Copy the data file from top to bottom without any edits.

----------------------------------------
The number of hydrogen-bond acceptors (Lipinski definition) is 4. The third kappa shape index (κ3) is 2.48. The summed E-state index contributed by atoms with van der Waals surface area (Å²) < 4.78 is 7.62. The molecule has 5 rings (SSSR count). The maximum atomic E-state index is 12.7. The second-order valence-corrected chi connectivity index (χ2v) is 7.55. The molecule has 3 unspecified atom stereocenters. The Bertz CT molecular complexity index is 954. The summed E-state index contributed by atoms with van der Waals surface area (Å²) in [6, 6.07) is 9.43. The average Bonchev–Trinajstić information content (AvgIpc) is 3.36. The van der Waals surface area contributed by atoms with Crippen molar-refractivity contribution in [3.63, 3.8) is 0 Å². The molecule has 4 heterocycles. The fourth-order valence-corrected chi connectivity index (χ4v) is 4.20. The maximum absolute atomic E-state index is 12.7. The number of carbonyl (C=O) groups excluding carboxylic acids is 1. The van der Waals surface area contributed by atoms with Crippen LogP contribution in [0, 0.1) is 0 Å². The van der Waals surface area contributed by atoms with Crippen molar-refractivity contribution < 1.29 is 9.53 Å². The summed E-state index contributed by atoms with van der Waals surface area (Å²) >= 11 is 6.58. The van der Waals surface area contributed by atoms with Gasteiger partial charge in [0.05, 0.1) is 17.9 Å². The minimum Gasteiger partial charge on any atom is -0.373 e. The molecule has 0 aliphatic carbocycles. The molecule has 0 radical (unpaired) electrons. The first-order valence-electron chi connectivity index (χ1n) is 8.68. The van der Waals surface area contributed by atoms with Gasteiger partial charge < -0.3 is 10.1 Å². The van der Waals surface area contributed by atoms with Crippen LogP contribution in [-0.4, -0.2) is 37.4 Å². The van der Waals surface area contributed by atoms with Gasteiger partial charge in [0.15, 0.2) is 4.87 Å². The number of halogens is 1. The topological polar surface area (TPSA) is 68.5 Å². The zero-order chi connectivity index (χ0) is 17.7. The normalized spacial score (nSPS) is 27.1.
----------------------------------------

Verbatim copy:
The number of hydrogen-bond acceptors (Lipinski definition) is 4. The third kappa shape index (κ3) is 2.48. The summed E-state index contributed by atoms with van der Waals surface area (Å²) < 4.78 is 7.62. The molecule has 5 rings (SSSR count). The maximum atomic E-state index is 12.7. The second-order valence-corrected chi connectivity index (χ2v) is 7.55. The molecule has 3 unspecified atom stereocenters. The Bertz CT molecular complexity index is 954. The summed E-state index contributed by atoms with van der Waals surface area (Å²) in [6, 6.07) is 9.43. The average Bonchev–Trinajstić information content (AvgIpc) is 3.36. The van der Waals surface area contributed by atoms with Crippen molar-refractivity contribution in [3.63, 3.8) is 0 Å². The molecule has 4 heterocycles. The fourth-order valence-corrected chi connectivity index (χ4v) is 4.20. The maximum absolute atomic E-state index is 12.7. The number of carbonyl (C=O) groups excluding carboxylic acids is 1. The van der Waals surface area contributed by atoms with Crippen LogP contribution in [0, 0.1) is 0 Å². The van der Waals surface area contributed by atoms with Crippen molar-refractivity contribution < 1.29 is 9.53 Å². The summed E-state index contributed by atoms with van der Waals surface area (Å²) >= 11 is 6.58. The van der Waals surface area contributed by atoms with Gasteiger partial charge in [0.05, 0.1) is 17.9 Å². The minimum Gasteiger partial charge on any atom is -0.373 e. The molecule has 0 aliphatic carbocycles. The molecule has 0 radical (unpaired) electrons. The first-order valence-electron chi connectivity index (χ1n) is 8.68. The van der Waals surface area contributed by atoms with Gasteiger partial charge < -0.3 is 10.1 Å². The van der Waals surface area contributed by atoms with Crippen LogP contribution in [-0.4, -0.2) is 37.4 Å². The van der Waals surface area contributed by atoms with Gasteiger partial charge in [0.15, 0.2) is 4.87 Å². The number of halogens is 1. The topological polar surface area (TPSA) is 68.5 Å². The zero-order chi connectivity index (χ0) is 17.7. The normalized spacial score (nSPS) is 27.1.